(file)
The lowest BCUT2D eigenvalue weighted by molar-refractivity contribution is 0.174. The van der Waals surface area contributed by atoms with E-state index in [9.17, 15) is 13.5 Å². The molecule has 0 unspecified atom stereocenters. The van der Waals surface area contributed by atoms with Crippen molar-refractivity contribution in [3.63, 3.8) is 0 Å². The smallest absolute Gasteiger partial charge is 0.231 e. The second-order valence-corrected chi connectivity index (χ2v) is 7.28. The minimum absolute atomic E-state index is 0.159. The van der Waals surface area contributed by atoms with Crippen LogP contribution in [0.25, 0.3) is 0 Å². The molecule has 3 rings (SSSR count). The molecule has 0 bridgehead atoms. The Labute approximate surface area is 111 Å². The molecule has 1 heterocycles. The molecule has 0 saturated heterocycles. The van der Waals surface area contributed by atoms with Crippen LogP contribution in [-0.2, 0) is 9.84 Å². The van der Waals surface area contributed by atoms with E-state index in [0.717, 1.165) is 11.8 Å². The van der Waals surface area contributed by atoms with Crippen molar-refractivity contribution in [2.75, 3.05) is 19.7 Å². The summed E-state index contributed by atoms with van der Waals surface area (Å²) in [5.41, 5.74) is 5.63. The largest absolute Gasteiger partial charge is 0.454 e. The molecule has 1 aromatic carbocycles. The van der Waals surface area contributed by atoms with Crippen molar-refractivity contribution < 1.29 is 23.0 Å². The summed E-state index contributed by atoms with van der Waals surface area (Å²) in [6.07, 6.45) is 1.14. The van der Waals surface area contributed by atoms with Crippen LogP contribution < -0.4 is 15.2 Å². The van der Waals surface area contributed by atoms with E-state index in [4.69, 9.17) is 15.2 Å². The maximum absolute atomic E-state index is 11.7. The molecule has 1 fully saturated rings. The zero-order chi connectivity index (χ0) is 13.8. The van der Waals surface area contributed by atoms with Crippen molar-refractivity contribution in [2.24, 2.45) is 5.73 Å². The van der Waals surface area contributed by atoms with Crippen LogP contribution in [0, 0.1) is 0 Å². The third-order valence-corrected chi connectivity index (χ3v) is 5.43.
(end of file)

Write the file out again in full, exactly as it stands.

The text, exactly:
The lowest BCUT2D eigenvalue weighted by molar-refractivity contribution is 0.174. The van der Waals surface area contributed by atoms with E-state index in [9.17, 15) is 13.5 Å². The molecule has 0 unspecified atom stereocenters. The van der Waals surface area contributed by atoms with Crippen molar-refractivity contribution in [3.63, 3.8) is 0 Å². The smallest absolute Gasteiger partial charge is 0.231 e. The second-order valence-corrected chi connectivity index (χ2v) is 7.28. The minimum absolute atomic E-state index is 0.159. The van der Waals surface area contributed by atoms with Crippen LogP contribution in [0.25, 0.3) is 0 Å². The molecule has 3 rings (SSSR count). The molecule has 0 bridgehead atoms. The Labute approximate surface area is 111 Å². The molecule has 1 heterocycles. The molecule has 0 saturated heterocycles. The van der Waals surface area contributed by atoms with Crippen LogP contribution in [-0.2, 0) is 9.84 Å². The van der Waals surface area contributed by atoms with E-state index in [0.717, 1.165) is 11.8 Å². The van der Waals surface area contributed by atoms with Crippen molar-refractivity contribution in [2.75, 3.05) is 19.7 Å². The summed E-state index contributed by atoms with van der Waals surface area (Å²) in [5.41, 5.74) is 5.63. The largest absolute Gasteiger partial charge is 0.454 e. The molecule has 1 aromatic carbocycles. The van der Waals surface area contributed by atoms with Crippen molar-refractivity contribution < 1.29 is 23.0 Å². The summed E-state index contributed by atoms with van der Waals surface area (Å²) in [6.07, 6.45) is 1.14. The van der Waals surface area contributed by atoms with Crippen LogP contribution < -0.4 is 15.2 Å². The van der Waals surface area contributed by atoms with E-state index in [4.69, 9.17) is 15.2 Å². The maximum absolute atomic E-state index is 11.7. The molecule has 1 fully saturated rings. The zero-order chi connectivity index (χ0) is 13.8. The van der Waals surface area contributed by atoms with Crippen molar-refractivity contribution in [2.24, 2.45) is 5.73 Å². The van der Waals surface area contributed by atoms with Crippen LogP contribution in [0, 0.1) is 0 Å². The third-order valence-corrected chi connectivity index (χ3v) is 5.43.